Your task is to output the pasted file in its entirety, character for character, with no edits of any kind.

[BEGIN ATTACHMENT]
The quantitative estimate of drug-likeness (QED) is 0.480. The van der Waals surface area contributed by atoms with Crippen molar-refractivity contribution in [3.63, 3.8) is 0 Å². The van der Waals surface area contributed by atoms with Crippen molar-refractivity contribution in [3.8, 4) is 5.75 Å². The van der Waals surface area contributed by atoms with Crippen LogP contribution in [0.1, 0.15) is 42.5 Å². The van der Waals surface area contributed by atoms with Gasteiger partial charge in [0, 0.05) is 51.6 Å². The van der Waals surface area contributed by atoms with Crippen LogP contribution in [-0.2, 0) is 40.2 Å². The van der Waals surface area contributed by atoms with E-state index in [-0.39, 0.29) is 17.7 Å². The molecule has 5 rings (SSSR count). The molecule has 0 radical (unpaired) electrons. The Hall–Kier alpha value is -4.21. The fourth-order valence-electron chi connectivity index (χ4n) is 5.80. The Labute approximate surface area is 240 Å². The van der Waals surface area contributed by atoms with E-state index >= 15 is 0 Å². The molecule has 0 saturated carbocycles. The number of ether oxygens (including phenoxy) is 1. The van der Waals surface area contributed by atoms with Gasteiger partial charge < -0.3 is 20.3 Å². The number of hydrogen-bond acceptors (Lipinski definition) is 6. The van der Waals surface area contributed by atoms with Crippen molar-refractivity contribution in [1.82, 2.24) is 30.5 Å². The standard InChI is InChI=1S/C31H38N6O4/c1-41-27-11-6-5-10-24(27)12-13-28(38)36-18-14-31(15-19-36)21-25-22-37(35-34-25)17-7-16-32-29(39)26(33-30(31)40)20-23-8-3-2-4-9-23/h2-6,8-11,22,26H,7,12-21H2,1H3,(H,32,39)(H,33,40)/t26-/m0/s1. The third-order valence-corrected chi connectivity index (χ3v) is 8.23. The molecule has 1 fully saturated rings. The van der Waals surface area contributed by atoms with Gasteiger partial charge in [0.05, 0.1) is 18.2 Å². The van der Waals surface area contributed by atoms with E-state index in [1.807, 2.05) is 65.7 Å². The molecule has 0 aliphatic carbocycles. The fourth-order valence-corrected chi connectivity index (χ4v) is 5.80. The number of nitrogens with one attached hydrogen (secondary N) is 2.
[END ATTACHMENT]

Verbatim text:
The quantitative estimate of drug-likeness (QED) is 0.480. The van der Waals surface area contributed by atoms with Crippen molar-refractivity contribution in [3.63, 3.8) is 0 Å². The van der Waals surface area contributed by atoms with Crippen molar-refractivity contribution in [3.8, 4) is 5.75 Å². The van der Waals surface area contributed by atoms with Crippen LogP contribution in [0.1, 0.15) is 42.5 Å². The van der Waals surface area contributed by atoms with Gasteiger partial charge in [0, 0.05) is 51.6 Å². The van der Waals surface area contributed by atoms with Crippen LogP contribution in [-0.2, 0) is 40.2 Å². The van der Waals surface area contributed by atoms with E-state index in [-0.39, 0.29) is 17.7 Å². The molecule has 5 rings (SSSR count). The molecule has 0 radical (unpaired) electrons. The Hall–Kier alpha value is -4.21. The fourth-order valence-electron chi connectivity index (χ4n) is 5.80. The Labute approximate surface area is 240 Å². The van der Waals surface area contributed by atoms with E-state index >= 15 is 0 Å². The molecule has 0 saturated carbocycles. The number of ether oxygens (including phenoxy) is 1. The van der Waals surface area contributed by atoms with Gasteiger partial charge < -0.3 is 20.3 Å². The number of hydrogen-bond acceptors (Lipinski definition) is 6. The van der Waals surface area contributed by atoms with Crippen molar-refractivity contribution in [1.82, 2.24) is 30.5 Å². The standard InChI is InChI=1S/C31H38N6O4/c1-41-27-11-6-5-10-24(27)12-13-28(38)36-18-14-31(15-19-36)21-25-22-37(35-34-25)17-7-16-32-29(39)26(33-30(31)40)20-23-8-3-2-4-9-23/h2-6,8-11,22,26H,7,12-21H2,1H3,(H,32,39)(H,33,40)/t26-/m0/s1. The third-order valence-corrected chi connectivity index (χ3v) is 8.23. The molecule has 1 fully saturated rings. The van der Waals surface area contributed by atoms with Gasteiger partial charge in [0.05, 0.1) is 18.2 Å². The van der Waals surface area contributed by atoms with E-state index in [1.807, 2.05) is 65.7 Å². The molecule has 0 aliphatic carbocycles. The fourth-order valence-corrected chi connectivity index (χ4v) is 5.80. The number of nitrogens with one attached hydrogen (secondary N) is 2.